The biggest impact of declining enrollment tends to be staffing levels, Sullivan said. According to state numbers, there were 637 classroom teachers in Marysville in 2006-07, down to 578 in 2016-17. Most cuts have been made through attrition, Sullivan said.
There has been hiring, too. With state funding for smaller K-3 classes, the district brought on 22 teachers.
At the elementary level, enrollment finally seems to have stabilized. Middle school is next, then high school, Sullivan said. By 2021, the decline may stop.
Back at Jackson High, principal Peters is eager to learn the results of February’s special election.
The big ticket item for Everett, at $216 million, is a fourth large high school, which would be built in the district’s south end about 1.5 miles from Northshore’s new North Creek High. Another $38 million would add 36 classrooms district-wide to reduce class sizes.
The bond measure also would go to renovate portions of Cascade, Everett and Jackson high schools to provide the chance for students to explore various professions. Each school would have a theme: Cascade would offer programs in aerospace and advanced manufacturing; Everett, medical and health careers; Jackson, information and communication technology. The new school would offer programs in energy and other sciences and technologies.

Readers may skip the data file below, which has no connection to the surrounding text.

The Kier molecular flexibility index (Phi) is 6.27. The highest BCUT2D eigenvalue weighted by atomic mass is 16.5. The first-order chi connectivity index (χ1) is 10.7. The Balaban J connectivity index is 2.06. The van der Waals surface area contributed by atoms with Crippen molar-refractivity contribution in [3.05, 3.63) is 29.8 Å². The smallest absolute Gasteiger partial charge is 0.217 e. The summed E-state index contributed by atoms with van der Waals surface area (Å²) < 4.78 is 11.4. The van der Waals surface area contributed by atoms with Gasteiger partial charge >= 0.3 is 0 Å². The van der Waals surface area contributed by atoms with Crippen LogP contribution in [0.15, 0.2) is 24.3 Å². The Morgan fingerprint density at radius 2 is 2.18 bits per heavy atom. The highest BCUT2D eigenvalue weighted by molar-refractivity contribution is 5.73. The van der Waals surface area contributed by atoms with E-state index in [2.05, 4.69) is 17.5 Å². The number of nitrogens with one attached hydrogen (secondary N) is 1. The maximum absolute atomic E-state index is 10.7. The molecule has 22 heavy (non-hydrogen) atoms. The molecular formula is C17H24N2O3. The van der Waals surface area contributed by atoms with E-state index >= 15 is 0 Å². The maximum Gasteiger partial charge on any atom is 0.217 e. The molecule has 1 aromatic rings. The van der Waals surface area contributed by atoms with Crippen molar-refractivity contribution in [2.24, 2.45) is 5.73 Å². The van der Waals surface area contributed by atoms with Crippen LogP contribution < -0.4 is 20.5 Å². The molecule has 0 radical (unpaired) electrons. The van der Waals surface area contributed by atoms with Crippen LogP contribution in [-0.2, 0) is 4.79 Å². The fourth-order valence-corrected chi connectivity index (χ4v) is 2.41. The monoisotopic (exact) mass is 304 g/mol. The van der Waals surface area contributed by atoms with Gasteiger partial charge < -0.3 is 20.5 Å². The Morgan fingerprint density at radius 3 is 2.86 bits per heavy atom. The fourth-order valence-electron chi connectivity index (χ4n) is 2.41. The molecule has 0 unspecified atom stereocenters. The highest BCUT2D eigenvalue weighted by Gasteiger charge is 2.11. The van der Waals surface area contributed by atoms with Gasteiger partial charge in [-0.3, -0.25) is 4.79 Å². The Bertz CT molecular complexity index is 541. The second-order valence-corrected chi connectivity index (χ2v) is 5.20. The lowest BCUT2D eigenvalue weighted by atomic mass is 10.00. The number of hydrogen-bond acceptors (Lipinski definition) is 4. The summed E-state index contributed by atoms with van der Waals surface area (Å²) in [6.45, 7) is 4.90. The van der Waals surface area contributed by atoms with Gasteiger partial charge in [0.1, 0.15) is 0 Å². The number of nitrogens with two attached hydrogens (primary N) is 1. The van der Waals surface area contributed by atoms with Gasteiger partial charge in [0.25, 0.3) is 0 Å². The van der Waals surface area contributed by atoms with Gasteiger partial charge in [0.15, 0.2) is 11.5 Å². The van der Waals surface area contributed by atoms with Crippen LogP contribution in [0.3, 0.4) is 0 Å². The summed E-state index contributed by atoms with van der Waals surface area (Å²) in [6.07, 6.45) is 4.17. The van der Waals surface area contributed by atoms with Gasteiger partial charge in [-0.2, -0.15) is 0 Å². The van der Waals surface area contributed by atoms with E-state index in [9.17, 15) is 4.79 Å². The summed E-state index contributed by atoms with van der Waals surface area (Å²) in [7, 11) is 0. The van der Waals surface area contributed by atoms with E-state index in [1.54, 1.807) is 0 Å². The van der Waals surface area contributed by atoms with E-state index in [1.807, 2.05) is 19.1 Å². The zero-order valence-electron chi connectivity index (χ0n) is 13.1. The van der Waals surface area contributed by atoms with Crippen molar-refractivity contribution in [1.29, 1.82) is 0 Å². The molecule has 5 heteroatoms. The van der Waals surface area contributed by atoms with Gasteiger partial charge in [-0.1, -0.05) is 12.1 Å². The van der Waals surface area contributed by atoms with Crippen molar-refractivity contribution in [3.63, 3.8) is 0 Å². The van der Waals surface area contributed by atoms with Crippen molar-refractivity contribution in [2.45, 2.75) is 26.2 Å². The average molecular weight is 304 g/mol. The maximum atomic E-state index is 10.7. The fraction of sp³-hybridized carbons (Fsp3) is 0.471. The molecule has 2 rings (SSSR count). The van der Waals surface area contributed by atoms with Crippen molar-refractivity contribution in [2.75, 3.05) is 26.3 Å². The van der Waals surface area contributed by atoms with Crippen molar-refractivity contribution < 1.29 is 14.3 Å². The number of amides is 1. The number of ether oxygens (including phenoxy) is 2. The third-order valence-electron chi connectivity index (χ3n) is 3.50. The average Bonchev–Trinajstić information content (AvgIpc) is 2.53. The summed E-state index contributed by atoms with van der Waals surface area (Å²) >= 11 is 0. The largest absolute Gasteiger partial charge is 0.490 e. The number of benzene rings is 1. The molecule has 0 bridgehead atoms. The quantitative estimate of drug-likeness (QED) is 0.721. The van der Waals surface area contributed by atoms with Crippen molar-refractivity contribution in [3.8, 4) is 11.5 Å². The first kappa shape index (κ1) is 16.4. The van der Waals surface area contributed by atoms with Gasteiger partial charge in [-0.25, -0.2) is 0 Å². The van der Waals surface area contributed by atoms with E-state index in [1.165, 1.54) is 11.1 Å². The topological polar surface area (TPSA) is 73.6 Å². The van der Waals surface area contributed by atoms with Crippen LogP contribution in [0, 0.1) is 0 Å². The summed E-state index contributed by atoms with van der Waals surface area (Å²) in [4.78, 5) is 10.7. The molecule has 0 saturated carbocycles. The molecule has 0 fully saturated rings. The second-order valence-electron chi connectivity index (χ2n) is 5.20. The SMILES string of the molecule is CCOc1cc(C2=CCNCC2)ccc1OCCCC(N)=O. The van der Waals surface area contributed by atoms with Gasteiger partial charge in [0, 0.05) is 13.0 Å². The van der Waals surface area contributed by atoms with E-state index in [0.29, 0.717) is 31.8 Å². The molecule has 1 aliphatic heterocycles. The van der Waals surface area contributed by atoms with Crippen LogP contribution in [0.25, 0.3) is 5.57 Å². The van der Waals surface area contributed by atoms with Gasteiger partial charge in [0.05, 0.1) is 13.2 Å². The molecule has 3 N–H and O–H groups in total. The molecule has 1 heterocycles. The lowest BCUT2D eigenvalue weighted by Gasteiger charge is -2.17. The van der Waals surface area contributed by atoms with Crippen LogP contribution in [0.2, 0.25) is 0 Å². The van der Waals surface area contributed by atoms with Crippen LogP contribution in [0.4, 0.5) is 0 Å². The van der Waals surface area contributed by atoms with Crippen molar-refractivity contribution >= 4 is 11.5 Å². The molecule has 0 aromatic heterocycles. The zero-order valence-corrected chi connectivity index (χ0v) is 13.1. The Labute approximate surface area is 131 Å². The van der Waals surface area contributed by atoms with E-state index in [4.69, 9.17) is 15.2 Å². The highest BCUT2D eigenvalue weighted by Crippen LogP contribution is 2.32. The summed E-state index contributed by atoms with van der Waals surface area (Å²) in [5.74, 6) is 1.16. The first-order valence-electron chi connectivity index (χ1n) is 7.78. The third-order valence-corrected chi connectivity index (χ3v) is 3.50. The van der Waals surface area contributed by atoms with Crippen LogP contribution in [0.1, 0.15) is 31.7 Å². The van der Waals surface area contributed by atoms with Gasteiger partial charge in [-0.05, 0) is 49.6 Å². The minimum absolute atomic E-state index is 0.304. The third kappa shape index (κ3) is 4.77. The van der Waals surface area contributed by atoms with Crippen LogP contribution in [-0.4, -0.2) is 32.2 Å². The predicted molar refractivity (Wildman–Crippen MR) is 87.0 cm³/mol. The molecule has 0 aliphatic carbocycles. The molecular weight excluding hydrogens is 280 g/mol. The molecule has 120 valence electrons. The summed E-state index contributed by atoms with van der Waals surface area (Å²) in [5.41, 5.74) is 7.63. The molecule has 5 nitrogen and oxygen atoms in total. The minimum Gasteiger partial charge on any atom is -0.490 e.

For now, Peters looks longingly at the portables at nearby Heatherwood Middle School. In the past, Jackson could borrow a few classrooms. These days, they can use just one, for the school’s robotics team. Heatherwood no longer has any vacancies.
He continues to search for ways to make his big school seem smaller, often engaging in conversations with students.
As lunch ends, he holds a door open for hundreds of teens who stream out of the cafeteria. One girl stops. She and the principal talk for a minute in Spanish.